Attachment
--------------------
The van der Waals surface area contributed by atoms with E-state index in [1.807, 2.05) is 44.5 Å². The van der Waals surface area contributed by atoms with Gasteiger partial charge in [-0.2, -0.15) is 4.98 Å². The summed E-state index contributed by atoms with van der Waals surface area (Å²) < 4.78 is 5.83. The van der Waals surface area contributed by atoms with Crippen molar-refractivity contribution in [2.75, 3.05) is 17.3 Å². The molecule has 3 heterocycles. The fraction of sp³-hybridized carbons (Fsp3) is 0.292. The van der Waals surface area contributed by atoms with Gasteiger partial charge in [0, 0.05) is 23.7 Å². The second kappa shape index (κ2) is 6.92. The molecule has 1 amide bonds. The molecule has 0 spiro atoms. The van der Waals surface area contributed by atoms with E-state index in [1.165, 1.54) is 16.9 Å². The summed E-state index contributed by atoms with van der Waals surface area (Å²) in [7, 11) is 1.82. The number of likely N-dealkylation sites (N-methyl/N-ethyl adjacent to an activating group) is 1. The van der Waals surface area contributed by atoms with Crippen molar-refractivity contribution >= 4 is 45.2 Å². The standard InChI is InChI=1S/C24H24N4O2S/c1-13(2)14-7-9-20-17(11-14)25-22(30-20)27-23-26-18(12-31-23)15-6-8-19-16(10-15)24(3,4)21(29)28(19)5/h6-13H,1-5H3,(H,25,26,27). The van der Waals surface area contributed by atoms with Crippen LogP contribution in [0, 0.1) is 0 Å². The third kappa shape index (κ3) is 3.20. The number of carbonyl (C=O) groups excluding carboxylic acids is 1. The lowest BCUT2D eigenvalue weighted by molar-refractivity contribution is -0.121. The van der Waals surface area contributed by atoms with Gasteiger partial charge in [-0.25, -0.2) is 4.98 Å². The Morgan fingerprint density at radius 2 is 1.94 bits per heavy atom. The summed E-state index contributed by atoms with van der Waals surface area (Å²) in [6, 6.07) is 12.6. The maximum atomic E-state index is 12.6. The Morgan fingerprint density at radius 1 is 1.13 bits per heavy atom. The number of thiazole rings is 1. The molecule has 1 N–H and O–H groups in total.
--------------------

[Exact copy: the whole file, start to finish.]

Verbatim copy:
The van der Waals surface area contributed by atoms with E-state index in [1.807, 2.05) is 44.5 Å². The van der Waals surface area contributed by atoms with Gasteiger partial charge in [-0.2, -0.15) is 4.98 Å². The summed E-state index contributed by atoms with van der Waals surface area (Å²) < 4.78 is 5.83. The van der Waals surface area contributed by atoms with Crippen molar-refractivity contribution in [2.75, 3.05) is 17.3 Å². The molecule has 3 heterocycles. The fraction of sp³-hybridized carbons (Fsp3) is 0.292. The van der Waals surface area contributed by atoms with Gasteiger partial charge in [0, 0.05) is 23.7 Å². The second kappa shape index (κ2) is 6.92. The molecule has 1 amide bonds. The molecule has 0 spiro atoms. The van der Waals surface area contributed by atoms with E-state index in [1.165, 1.54) is 16.9 Å². The summed E-state index contributed by atoms with van der Waals surface area (Å²) in [7, 11) is 1.82. The number of likely N-dealkylation sites (N-methyl/N-ethyl adjacent to an activating group) is 1. The van der Waals surface area contributed by atoms with Crippen molar-refractivity contribution >= 4 is 45.2 Å². The standard InChI is InChI=1S/C24H24N4O2S/c1-13(2)14-7-9-20-17(11-14)25-22(30-20)27-23-26-18(12-31-23)15-6-8-19-16(10-15)24(3,4)21(29)28(19)5/h6-13H,1-5H3,(H,25,26,27). The van der Waals surface area contributed by atoms with Crippen LogP contribution in [0, 0.1) is 0 Å². The third kappa shape index (κ3) is 3.20. The number of carbonyl (C=O) groups excluding carboxylic acids is 1. The lowest BCUT2D eigenvalue weighted by molar-refractivity contribution is -0.121. The van der Waals surface area contributed by atoms with Gasteiger partial charge in [-0.25, -0.2) is 4.98 Å². The Morgan fingerprint density at radius 2 is 1.94 bits per heavy atom. The summed E-state index contributed by atoms with van der Waals surface area (Å²) in [6, 6.07) is 12.6. The maximum atomic E-state index is 12.6. The Morgan fingerprint density at radius 1 is 1.13 bits per heavy atom. The number of thiazole rings is 1. The molecule has 1 N–H and O–H groups in total.